Dachshunds are among the easiest dogs to travel with, as they are very portable. They're small enough to be allowed in most hotels, yet rugged enough to go camping. Even the largest standard dachshunds are able to fit in just about any car for a road trip, and they enjoy the heck out of it.
Indeed, their biggest problem when travelling is how to get enough of their head out the window for the proper "dog-in-car" experience. You'll have to train your dog very early on not to get underfoot in the car. If you don't want your dog crawling on the driver, then you'd better instill that in her or him early on, too. Otherwise, you're sure to have a dog standing on you, trying to get their head out the open window during nice weather until you reach nearly 80kph.
When staying at a hotel or motel, it is often a good idea to be particularly attentive for signs that your dog needs to go outside, as the surroundings are somewhat different. For instance, instead of scratching at the door as usual, they may simply watch the door for just a moment and then do their business right in front of it, as other dogs undoubtedly have.
You should also make a point not to leave the dog alone in a room, even if it's not forbidden by the hotel. Even if trained, dachshunds are prone to bark until released from an unfamiliar room as soon as he or she is done investigating all the nooks and crannies. Of course, barking is usually far less of a problem if the dog has been running around all day, or is somehow worn out.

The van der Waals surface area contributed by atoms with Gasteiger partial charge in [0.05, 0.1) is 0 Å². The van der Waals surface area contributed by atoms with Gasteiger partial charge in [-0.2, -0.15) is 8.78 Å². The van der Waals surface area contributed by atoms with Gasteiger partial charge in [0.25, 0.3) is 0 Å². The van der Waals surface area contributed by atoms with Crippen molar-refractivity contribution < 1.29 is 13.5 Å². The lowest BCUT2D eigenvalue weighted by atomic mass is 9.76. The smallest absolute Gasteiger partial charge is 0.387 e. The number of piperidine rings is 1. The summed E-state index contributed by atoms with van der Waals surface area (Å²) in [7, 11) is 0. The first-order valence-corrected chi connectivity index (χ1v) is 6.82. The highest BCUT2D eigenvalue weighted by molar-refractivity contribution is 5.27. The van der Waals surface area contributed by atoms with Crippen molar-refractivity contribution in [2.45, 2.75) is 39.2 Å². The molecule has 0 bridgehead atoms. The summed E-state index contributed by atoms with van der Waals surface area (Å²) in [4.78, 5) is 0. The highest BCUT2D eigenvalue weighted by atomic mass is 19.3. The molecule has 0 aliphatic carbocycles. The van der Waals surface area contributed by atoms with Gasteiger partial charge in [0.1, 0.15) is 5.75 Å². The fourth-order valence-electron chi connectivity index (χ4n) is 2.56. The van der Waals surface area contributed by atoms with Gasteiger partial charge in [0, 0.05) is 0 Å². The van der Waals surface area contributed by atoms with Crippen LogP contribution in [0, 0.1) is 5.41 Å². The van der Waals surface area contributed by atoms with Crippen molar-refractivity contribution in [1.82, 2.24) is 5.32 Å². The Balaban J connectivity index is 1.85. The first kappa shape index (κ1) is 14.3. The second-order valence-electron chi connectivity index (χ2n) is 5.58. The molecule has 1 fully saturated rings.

The dachshund does not like flying very much at all, and nearly all show signs of anxiety when flying, such as hot and damp paws, dry nose and panting. They may also spend the entire flight crying - whether you're aware of it at the time or not depends upon where they fly. Make sure their crate is big enough to allow them to turn around and lie comfortably. Also, be sure to have plenty of fresh water and let them go to the bathroom as soon after the journey as possible.
Many dachshunds are small enough that most airlines will allow them to come on the plane with you, as long as the crate is small enough to fit under your seat. Generally, miniature and sub-miniature (tekel) dachshunds will fit under seats while the standard model usually has to be checked in the cargo hold.
Remember always that dachshunds are not to be trusted alone anywhere they could get sight of something they'd like to chase down. This means that car windows must always be up high enough to keep them from jumping out of your moving car. Also, you should be very careful of them bolting out of crate they've been confined in for any length of time.
These small precautions and arrangements are nothing compared with the joy of a dachshund out on adventure, which, with their very stout hearts, they relish above all else.